The level of recycling required to build a colony on the moon or Mars will be extraordinary.  The moon in particular has lots of Oxygen, but is limited with Hydrogen and Carbon.  So things like a plastic shopping bag might be precious beyond all else.
 

Offline rosy

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Can conservation be counterproductive?
« Reply #8 on: 22/06/2011 12:05:59 »
Quote
I would like to see colonization of other planets and moons.  But, it is unlikely there will ever be a mass migration away from Earth in the same way as people migrated from Europe to the USA or from the Eastern USA to the West.  The transportation will be prohibitive to transport a billion people to another planet.

Of course, even if we did see a "mass migration" to other planets, there would still be earth-dwellers left behind, who would still have an inclination to survive (and to breed). The old anti-evolution idiocy "if we're descended from monkeys, how come there are still monkeys?" might be rephrased as "if Americans are (mostly) descended from Europeans, how come there are still Europeans?" and again to "if Martians are descended from Earthlings, how come there are still Earthlings?"

... because although we may preserve the human line against total extinction by sending some (even a large percentage of) individuals off to colonise other planets, unless absolutely everyone went along, it wouldn't make more than a few years worth of difference to the effect of humans on the Earth-system.

As an individual, knowing that the descendents of my parents' cousins are breeding successfully somewhere a long way off doesn't make me any less inclined to have and raise babies of my own. Nieces and nephews here-where-I-can-see-them might make a difference, but anything more remote than that? Hardly!
 

Offline graham.d

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Can conservation be counterproductive?
« Reply #9 on: 22/06/2011 13:48:44 »
I would like to see colonization of other planets and moons.  But, it is unlikely there will ever be a mass migration away from Earth in the same way as people migrated from Europe to the USA or from the Eastern USA to the West.  The transportation will be prohibitive to transport a billion people to another planet.

Actually back in the 16th century the idea of transporting large numbers of people in wooden square riggers across the Antlantic Ocean must have seemed quite an unlikely scenario too.

In any case, the people who went had their own personal motivation for doing so (like adventure rather than starvation, at least in some cases) and, as Rosy alludes to, it was not for the benefit of those left behind. In any case the people left behind survived as a people and populations have since grown everywhere, largely due to more efficient farming and a more enlightened (if not necessarily fairer) distribution of wealth.

A lot of people emigrate on the basis that the "grass looks greener...". For the mass emigration from Ireland to the USA this was certainly not true in a literal sense :-)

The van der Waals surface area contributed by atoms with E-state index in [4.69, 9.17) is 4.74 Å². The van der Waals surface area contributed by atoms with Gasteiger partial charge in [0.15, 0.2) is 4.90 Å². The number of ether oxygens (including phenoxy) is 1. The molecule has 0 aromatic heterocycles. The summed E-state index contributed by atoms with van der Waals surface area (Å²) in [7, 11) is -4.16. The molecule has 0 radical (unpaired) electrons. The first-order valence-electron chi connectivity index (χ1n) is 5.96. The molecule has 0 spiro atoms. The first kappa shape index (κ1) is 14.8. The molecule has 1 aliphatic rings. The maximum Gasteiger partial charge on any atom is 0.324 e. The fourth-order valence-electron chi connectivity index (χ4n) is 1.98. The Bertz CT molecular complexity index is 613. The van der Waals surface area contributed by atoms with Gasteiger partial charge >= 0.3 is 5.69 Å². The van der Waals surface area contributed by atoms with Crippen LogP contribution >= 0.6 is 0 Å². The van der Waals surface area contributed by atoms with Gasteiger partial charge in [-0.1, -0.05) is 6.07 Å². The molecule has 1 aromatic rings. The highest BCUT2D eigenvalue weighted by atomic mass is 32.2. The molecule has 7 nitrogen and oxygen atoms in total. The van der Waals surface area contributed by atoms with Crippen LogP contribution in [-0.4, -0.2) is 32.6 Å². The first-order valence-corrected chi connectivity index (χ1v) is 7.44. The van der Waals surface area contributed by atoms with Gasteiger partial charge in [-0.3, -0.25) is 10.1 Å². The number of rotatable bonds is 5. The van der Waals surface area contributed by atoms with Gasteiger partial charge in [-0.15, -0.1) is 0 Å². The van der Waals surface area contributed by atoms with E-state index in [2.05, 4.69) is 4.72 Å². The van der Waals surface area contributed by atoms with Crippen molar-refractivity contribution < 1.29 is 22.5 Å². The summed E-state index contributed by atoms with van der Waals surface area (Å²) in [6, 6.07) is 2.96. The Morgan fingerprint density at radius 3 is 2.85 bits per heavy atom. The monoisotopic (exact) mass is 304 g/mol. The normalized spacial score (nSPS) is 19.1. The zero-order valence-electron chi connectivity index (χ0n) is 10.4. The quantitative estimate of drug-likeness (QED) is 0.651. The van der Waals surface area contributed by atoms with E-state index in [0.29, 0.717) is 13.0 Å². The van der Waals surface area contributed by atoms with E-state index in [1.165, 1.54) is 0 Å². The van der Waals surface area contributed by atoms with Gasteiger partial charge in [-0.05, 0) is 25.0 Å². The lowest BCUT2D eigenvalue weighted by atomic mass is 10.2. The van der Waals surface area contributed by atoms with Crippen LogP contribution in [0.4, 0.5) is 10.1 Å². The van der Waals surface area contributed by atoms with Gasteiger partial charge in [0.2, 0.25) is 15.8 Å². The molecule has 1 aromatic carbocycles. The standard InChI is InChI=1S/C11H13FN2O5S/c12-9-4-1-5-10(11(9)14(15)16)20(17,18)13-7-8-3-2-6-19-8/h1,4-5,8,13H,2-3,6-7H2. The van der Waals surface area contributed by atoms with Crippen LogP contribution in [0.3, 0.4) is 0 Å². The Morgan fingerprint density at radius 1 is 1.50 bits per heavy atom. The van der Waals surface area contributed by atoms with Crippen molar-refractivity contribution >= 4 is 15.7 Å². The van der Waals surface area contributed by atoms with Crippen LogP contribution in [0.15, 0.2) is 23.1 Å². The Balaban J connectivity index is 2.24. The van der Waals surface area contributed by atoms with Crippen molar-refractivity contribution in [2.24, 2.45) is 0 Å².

Offline CliffordK

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Can conservation be counterproductive?
« Reply #10 on: 22/06/2011 21:15:07 »
Actually back in the 16th century the idea of transporting large numbers of people in wooden square riggers across the Antlantic Ocean must have seemed quite an unlikely scenario too.
I suppose we are rambling a bit.
500 years ago, they probably wouldn't have been able to conceive of the debate whether 12 hrs was too slow to travel from Europe to the USA, and if it would be better to do the trip in 2 hrs.

Yet, I doubt we'll be able to do the 40 light-minute trip to Ganymede in the same time the Concorde can fly from Europe to the USA.  Do you think they'll serve peanuts on the flights?

Civilian space travel will certainly depend on whether things like a space elevator ever become reality, and whether we can get more effective lightweight, mobile energy sources.

Europe's population now is much greater than what it was during the great exodus during the 1800's.  Likewise, if there is space colonization, it likely will have a minimal population impact to those living on Earth.

Perhaps first man will choose to make more permanent types of artificial islands and floating ocean communities. 

And with more progress, there will be more species that just seem to "get in the way".

In Oregon, the Spotted Owl has severe problems with certain types of habitat destruction.  Its close relative, the Barred Owl doesn't.  Is one of the two as good as the other?
 

Offline graham.d

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Can conservation be counterproductive?
« Reply #11 on: 23/06/2011 17:42:12 »
With what we know today, interstellar travel is not a practical possibility. I like to think that it may be possible at some time though. I am a believer in the idea that "everything we think we know is almost certainly wrong".
 

Offline imatfaal

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Can conservation be counterproductive?
« Reply #12 on: 23/06/2011 19:25:41 »
I am a believer in the idea that "everything we think we know is almost certainly wrong".
Damn! I think I know what I am talking about. 
Double Damn! Have just realised that proves the rule in my case
 

Offline graham.d

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« Reply #13 on: 24/06/2011 13:28:59 »
Aha, you see belief is not the same as knowledge :-)

At least that's my get out for making a logical contradiction!
 

Offline HopDavid

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Can conservation be counterproductive?
« Reply #14 on: 25/06/2011 02:04:33 »
The moon in particular has lots of Oxygen, but is limited with Hydrogen and Carbon.  So things like a plastic shopping bag might be precious beyond all else.

The LCROSS ejecta was 20% volatiles of which 6% was water. The volatiles included hydrogen and nitrogen compounds as well. The mini-SAR radar of Chandrayaan-1 detected what seem to be thick sheets of ice in the permanently shadowed craters. newbielink:http://www.nasa.gov/mission_pages/Mini-RF/multimedia/feature_ice_like_deposits.html [nonactive]
 

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Can conservation be counterproductive?
« Reply #14 on: 25/06/2011 02:04:33 »